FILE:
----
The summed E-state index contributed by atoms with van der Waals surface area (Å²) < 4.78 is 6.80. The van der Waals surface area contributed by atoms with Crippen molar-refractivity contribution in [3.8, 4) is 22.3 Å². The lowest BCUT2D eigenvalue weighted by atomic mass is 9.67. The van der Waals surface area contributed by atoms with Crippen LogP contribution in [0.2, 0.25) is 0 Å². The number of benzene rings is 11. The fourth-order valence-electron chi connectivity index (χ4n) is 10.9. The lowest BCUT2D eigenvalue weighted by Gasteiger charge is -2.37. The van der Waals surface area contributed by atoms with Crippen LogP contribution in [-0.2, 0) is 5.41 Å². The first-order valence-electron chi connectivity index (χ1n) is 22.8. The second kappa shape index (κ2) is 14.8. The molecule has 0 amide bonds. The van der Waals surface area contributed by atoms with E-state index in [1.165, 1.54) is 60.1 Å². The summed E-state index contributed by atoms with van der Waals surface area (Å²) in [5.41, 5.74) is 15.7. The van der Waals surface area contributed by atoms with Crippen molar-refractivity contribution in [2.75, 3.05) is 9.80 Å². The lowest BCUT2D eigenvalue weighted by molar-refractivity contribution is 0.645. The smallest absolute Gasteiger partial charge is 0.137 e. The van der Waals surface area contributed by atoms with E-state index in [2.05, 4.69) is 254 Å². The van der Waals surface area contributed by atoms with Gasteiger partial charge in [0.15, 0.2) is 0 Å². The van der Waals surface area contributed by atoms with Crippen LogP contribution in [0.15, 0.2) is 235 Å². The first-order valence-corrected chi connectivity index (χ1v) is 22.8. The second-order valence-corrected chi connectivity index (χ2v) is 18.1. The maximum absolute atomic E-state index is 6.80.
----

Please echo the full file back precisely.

The summed E-state index contributed by atoms with van der Waals surface area (Å²) < 4.78 is 6.80. The van der Waals surface area contributed by atoms with Crippen molar-refractivity contribution in [3.8, 4) is 22.3 Å². The lowest BCUT2D eigenvalue weighted by atomic mass is 9.67. The van der Waals surface area contributed by atoms with Crippen LogP contribution in [0.2, 0.25) is 0 Å². The number of benzene rings is 11. The fourth-order valence-electron chi connectivity index (χ4n) is 10.9. The lowest BCUT2D eigenvalue weighted by Gasteiger charge is -2.37. The van der Waals surface area contributed by atoms with Crippen LogP contribution in [-0.2, 0) is 5.41 Å². The first-order valence-electron chi connectivity index (χ1n) is 22.8. The second kappa shape index (κ2) is 14.8. The molecule has 0 amide bonds. The van der Waals surface area contributed by atoms with E-state index in [1.165, 1.54) is 60.1 Å². The summed E-state index contributed by atoms with van der Waals surface area (Å²) in [5.41, 5.74) is 15.7. The van der Waals surface area contributed by atoms with Crippen molar-refractivity contribution in [2.75, 3.05) is 9.80 Å². The lowest BCUT2D eigenvalue weighted by molar-refractivity contribution is 0.645. The smallest absolute Gasteiger partial charge is 0.137 e. The van der Waals surface area contributed by atoms with E-state index in [2.05, 4.69) is 254 Å². The van der Waals surface area contributed by atoms with Gasteiger partial charge in [0.15, 0.2) is 0 Å². The van der Waals surface area contributed by atoms with Crippen LogP contribution in [0.15, 0.2) is 235 Å². The first-order valence-corrected chi connectivity index (χ1v) is 22.8. The second-order valence-corrected chi connectivity index (χ2v) is 18.1. The maximum absolute atomic E-state index is 6.80.